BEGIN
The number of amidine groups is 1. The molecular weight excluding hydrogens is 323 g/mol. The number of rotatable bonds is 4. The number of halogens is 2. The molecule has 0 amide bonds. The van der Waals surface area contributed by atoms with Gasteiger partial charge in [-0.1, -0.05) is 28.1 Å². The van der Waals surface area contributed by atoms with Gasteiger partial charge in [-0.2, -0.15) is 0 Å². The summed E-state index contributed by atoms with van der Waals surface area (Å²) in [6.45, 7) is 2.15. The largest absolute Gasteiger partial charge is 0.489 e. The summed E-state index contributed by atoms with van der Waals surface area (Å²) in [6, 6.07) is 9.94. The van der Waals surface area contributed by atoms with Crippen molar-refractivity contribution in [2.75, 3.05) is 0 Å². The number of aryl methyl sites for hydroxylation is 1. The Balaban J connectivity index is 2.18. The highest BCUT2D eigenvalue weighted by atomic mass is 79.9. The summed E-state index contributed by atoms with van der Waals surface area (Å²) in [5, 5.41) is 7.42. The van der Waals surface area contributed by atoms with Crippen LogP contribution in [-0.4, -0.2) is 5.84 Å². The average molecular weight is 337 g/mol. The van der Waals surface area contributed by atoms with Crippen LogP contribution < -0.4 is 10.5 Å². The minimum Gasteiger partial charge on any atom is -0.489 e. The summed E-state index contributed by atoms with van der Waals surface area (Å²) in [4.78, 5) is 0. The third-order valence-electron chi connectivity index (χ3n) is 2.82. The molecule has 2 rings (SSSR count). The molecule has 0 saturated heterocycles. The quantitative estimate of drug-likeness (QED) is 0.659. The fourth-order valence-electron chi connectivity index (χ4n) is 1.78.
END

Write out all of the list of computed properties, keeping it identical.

The number of amidine groups is 1. The molecular weight excluding hydrogens is 323 g/mol. The number of rotatable bonds is 4. The number of halogens is 2. The molecule has 0 amide bonds. The van der Waals surface area contributed by atoms with Gasteiger partial charge in [-0.1, -0.05) is 28.1 Å². The van der Waals surface area contributed by atoms with Gasteiger partial charge in [-0.2, -0.15) is 0 Å². The summed E-state index contributed by atoms with van der Waals surface area (Å²) in [6.45, 7) is 2.15. The largest absolute Gasteiger partial charge is 0.489 e. The summed E-state index contributed by atoms with van der Waals surface area (Å²) in [6, 6.07) is 9.94. The van der Waals surface area contributed by atoms with Crippen molar-refractivity contribution in [2.75, 3.05) is 0 Å². The number of aryl methyl sites for hydroxylation is 1. The Balaban J connectivity index is 2.18. The highest BCUT2D eigenvalue weighted by atomic mass is 79.9. The summed E-state index contributed by atoms with van der Waals surface area (Å²) in [5, 5.41) is 7.42. The van der Waals surface area contributed by atoms with Crippen LogP contribution in [-0.4, -0.2) is 5.84 Å². The average molecular weight is 337 g/mol. The van der Waals surface area contributed by atoms with Crippen LogP contribution < -0.4 is 10.5 Å². The minimum Gasteiger partial charge on any atom is -0.489 e. The summed E-state index contributed by atoms with van der Waals surface area (Å²) in [4.78, 5) is 0. The third-order valence-electron chi connectivity index (χ3n) is 2.82. The molecule has 2 rings (SSSR count). The molecule has 0 saturated heterocycles. The quantitative estimate of drug-likeness (QED) is 0.659. The fourth-order valence-electron chi connectivity index (χ4n) is 1.78.